Sins of Omission: ‘Psycho’ (1960)


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These are sins before horror. I am here to make amends.

Welcome to the new Sins of Omission column here at Horror’s Not Dead. It’s not really new, it’s just renamed. Think Tide with Color Guard; same soap, new label. This iteration is going to cover a huge sin of omission: Alfred Hitchcock’s 1960 masterpiece Psycho.

The Omission

Psycho is the the story of Marion Crane (played by Janet Leigh) a secretary who embezzles $40,000 from one of her employer’s customers. Marion makes a run for it, eventually checking into The Bates Motel, a roadside hotel owned and operated by the Bates family.  Marion is checked in by Norman Bates (Anthony Perkins). Norman takes a liking to Marion, inviting her to dinner. Before dinner Marion hears an argument between Norman and his overbearing mother.

Soon after dinner we witness on of the most iconic scenes in all of cinema: the murder of Marion Crane in the shower. I have viewed this scene dozens if not hundreds of times, and it stands up to the test of time. A women at her most vulnerable is murdered by a complete psychopath. The remainder of the film is following Marion’s friends and family in their search for her. Eventually the family figures out what happened.

I have two reasons for my sin. First, I was not born when it was made, Psycho came out a decade before my birth. Secondly, and horrifyingly simply, I just never got around to seeing it.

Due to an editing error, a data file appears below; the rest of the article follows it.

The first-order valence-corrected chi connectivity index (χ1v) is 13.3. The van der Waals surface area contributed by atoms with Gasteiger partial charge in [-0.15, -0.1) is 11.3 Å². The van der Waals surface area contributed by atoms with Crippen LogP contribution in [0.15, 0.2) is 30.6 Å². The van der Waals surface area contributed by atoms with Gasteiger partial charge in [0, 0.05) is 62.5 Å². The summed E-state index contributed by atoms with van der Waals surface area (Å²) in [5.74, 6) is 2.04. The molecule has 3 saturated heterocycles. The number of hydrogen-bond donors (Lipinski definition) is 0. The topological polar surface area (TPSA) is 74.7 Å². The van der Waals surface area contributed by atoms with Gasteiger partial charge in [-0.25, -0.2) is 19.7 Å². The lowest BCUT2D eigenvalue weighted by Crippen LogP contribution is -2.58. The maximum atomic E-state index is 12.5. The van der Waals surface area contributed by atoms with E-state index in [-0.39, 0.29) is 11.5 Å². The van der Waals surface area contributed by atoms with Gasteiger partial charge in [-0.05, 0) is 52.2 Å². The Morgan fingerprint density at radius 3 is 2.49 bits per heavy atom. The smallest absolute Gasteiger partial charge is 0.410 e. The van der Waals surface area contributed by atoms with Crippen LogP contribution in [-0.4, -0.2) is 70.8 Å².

Halloween White Elephant: The Birds (1963)


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From Jacob Hall–“Contrary to popular belief, Hitchcock didn’t make many true horror films. However, two of the three horror films that he did make are undisputed classics that threaten to overshadow the rest of his career. Unlike PSYCHO, THE BIRDS is a very traditional horror film in structure, only paving new ground with the unsettling, open-ended conclusion. It’s the epitome of the ‘animals attack people for no apparent reason’ subgenre, a film that has the patience to spend its first half introducing its characters before putting them through a living hell. The effects are top notch, the performances genuine, and the film’s final thirty minutes are one of the most harrowing siege sequences put on film. This is a horror masterpiece if one ever existed. I’m surprised that John, the ultimate fan of old school horror, hasn’t seen this, but I’m incredibly excited to finally introduce him to it.”

Oh my god, this movie had, like, a lot of birds in it!  Mostly seagulls and crows, but there were also a pair of lovebirds too, and you just knew they were going to snap any second, ‘cause these birds be crazy up here in Bodega Bay!  “What did you think of The Birds?”




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